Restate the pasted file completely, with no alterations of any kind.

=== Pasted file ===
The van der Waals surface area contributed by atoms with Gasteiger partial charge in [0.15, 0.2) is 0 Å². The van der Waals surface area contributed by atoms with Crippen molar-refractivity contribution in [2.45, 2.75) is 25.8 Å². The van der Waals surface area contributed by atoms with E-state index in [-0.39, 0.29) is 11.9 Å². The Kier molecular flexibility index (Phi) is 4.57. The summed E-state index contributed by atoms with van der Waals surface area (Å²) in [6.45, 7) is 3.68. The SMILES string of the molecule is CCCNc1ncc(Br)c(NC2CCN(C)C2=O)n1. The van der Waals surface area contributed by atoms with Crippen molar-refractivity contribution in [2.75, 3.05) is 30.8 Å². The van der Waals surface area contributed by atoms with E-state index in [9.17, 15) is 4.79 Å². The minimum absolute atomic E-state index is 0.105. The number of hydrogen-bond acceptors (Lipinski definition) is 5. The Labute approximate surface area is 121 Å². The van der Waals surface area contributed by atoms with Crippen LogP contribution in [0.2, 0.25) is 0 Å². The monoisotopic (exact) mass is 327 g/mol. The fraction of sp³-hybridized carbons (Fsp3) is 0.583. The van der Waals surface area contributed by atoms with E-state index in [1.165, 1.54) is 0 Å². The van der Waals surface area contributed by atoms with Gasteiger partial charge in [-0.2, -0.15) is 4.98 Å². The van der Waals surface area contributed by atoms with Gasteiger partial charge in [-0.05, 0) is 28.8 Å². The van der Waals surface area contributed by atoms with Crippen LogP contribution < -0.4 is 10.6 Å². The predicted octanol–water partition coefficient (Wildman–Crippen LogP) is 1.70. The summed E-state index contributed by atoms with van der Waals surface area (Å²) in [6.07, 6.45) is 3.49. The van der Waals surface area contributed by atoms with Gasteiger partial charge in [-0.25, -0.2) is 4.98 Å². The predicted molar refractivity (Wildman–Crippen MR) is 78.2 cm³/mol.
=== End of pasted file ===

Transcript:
The van der Waals surface area contributed by atoms with Gasteiger partial charge in [0.15, 0.2) is 0 Å². The van der Waals surface area contributed by atoms with Crippen molar-refractivity contribution in [2.45, 2.75) is 25.8 Å². The van der Waals surface area contributed by atoms with E-state index in [-0.39, 0.29) is 11.9 Å². The Kier molecular flexibility index (Phi) is 4.57. The summed E-state index contributed by atoms with van der Waals surface area (Å²) in [6.45, 7) is 3.68. The SMILES string of the molecule is CCCNc1ncc(Br)c(NC2CCN(C)C2=O)n1. The van der Waals surface area contributed by atoms with Crippen molar-refractivity contribution in [2.75, 3.05) is 30.8 Å². The van der Waals surface area contributed by atoms with E-state index in [9.17, 15) is 4.79 Å². The minimum absolute atomic E-state index is 0.105. The number of hydrogen-bond acceptors (Lipinski definition) is 5. The Labute approximate surface area is 121 Å². The van der Waals surface area contributed by atoms with Crippen LogP contribution in [0.2, 0.25) is 0 Å². The monoisotopic (exact) mass is 327 g/mol. The fraction of sp³-hybridized carbons (Fsp3) is 0.583. The van der Waals surface area contributed by atoms with E-state index in [1.165, 1.54) is 0 Å². The van der Waals surface area contributed by atoms with Gasteiger partial charge in [-0.2, -0.15) is 4.98 Å². The van der Waals surface area contributed by atoms with Gasteiger partial charge in [-0.05, 0) is 28.8 Å². The van der Waals surface area contributed by atoms with Crippen LogP contribution < -0.4 is 10.6 Å². The predicted octanol–water partition coefficient (Wildman–Crippen LogP) is 1.70. The summed E-state index contributed by atoms with van der Waals surface area (Å²) in [6.07, 6.45) is 3.49. The van der Waals surface area contributed by atoms with Gasteiger partial charge in [-0.25, -0.2) is 4.98 Å². The predicted molar refractivity (Wildman–Crippen MR) is 78.2 cm³/mol.